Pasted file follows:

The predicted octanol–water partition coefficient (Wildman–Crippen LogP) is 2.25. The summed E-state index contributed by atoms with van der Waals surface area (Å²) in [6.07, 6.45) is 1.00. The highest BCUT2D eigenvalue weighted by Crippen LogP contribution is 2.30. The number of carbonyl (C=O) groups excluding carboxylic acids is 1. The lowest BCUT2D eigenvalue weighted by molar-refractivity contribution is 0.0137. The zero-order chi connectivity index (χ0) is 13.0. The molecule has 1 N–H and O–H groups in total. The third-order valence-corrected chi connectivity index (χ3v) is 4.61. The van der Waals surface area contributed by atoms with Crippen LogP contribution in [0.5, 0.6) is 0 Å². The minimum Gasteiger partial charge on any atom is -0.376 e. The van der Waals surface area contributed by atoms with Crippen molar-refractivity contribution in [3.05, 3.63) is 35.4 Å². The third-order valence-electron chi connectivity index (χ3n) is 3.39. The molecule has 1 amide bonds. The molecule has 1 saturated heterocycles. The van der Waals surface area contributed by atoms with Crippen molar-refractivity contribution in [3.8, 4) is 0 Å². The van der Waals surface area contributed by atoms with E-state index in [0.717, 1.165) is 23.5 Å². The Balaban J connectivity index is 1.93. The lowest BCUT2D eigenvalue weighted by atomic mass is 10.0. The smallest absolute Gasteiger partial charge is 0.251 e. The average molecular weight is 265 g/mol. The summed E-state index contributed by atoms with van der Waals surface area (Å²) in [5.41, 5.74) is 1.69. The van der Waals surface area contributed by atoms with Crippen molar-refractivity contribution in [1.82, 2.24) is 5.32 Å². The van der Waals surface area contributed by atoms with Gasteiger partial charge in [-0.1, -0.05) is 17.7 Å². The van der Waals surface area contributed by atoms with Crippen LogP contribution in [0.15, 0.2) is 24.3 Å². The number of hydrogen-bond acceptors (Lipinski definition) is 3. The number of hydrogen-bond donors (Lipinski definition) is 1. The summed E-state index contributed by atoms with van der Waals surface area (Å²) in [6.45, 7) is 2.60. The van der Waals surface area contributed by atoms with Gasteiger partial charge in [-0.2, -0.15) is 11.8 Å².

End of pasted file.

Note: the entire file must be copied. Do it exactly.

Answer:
The predicted octanol–water partition coefficient (Wildman–Crippen LogP) is 2.25. The summed E-state index contributed by atoms with van der Waals surface area (Å²) in [6.07, 6.45) is 1.00. The highest BCUT2D eigenvalue weighted by Crippen LogP contribution is 2.30. The number of carbonyl (C=O) groups excluding carboxylic acids is 1. The lowest BCUT2D eigenvalue weighted by molar-refractivity contribution is 0.0137. The zero-order chi connectivity index (χ0) is 13.0. The molecule has 1 N–H and O–H groups in total. The third-order valence-corrected chi connectivity index (χ3v) is 4.61. The van der Waals surface area contributed by atoms with Crippen LogP contribution in [0.5, 0.6) is 0 Å². The minimum Gasteiger partial charge on any atom is -0.376 e. The van der Waals surface area contributed by atoms with Crippen molar-refractivity contribution in [3.05, 3.63) is 35.4 Å². The third-order valence-electron chi connectivity index (χ3n) is 3.39. The molecule has 1 amide bonds. The molecule has 1 saturated heterocycles. The van der Waals surface area contributed by atoms with Crippen molar-refractivity contribution in [3.8, 4) is 0 Å². The van der Waals surface area contributed by atoms with E-state index in [0.717, 1.165) is 23.5 Å². The Balaban J connectivity index is 1.93. The lowest BCUT2D eigenvalue weighted by atomic mass is 10.0. The smallest absolute Gasteiger partial charge is 0.251 e. The average molecular weight is 265 g/mol. The summed E-state index contributed by atoms with van der Waals surface area (Å²) in [5.41, 5.74) is 1.69. The van der Waals surface area contributed by atoms with Crippen molar-refractivity contribution in [1.82, 2.24) is 5.32 Å². The van der Waals surface area contributed by atoms with Gasteiger partial charge in [-0.1, -0.05) is 17.7 Å². The van der Waals surface area contributed by atoms with Crippen LogP contribution in [0.15, 0.2) is 24.3 Å². The number of hydrogen-bond acceptors (Lipinski definition) is 3. The number of hydrogen-bond donors (Lipinski definition) is 1. The summed E-state index contributed by atoms with van der Waals surface area (Å²) in [6.45, 7) is 2.60. The van der Waals surface area contributed by atoms with Gasteiger partial charge in [-0.2, -0.15) is 11.8 Å².